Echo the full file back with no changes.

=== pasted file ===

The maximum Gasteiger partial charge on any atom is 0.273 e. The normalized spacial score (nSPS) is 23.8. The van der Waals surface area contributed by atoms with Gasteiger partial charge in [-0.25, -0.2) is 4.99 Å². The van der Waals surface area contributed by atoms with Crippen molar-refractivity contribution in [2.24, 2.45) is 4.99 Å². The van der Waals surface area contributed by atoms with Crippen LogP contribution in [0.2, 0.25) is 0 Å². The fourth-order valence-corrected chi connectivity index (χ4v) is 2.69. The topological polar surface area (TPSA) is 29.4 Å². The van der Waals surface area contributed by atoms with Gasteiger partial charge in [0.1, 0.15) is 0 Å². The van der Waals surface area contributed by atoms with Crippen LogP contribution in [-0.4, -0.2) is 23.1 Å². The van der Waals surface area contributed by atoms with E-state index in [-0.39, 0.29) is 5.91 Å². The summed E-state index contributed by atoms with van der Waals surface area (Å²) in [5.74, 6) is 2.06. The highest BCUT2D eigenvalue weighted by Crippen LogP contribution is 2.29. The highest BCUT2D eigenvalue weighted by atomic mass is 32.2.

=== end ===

The maximum Gasteiger partial charge on any atom is 0.273 e. The normalized spacial score (nSPS) is 23.8. The van der Waals surface area contributed by atoms with Gasteiger partial charge in [-0.25, -0.2) is 4.99 Å². The van der Waals surface area contributed by atoms with Crippen molar-refractivity contribution in [2.24, 2.45) is 4.99 Å². The van der Waals surface area contributed by atoms with Crippen LogP contribution in [0.2, 0.25) is 0 Å². The fourth-order valence-corrected chi connectivity index (χ4v) is 2.69. The topological polar surface area (TPSA) is 29.4 Å². The van der Waals surface area contributed by atoms with Gasteiger partial charge in [0.1, 0.15) is 0 Å². The van der Waals surface area contributed by atoms with Crippen LogP contribution in [-0.4, -0.2) is 23.1 Å². The van der Waals surface area contributed by atoms with E-state index in [-0.39, 0.29) is 5.91 Å². The summed E-state index contributed by atoms with van der Waals surface area (Å²) in [5.74, 6) is 2.06. The highest BCUT2D eigenvalue weighted by Crippen LogP contribution is 2.29. The highest BCUT2D eigenvalue weighted by atomic mass is 32.2.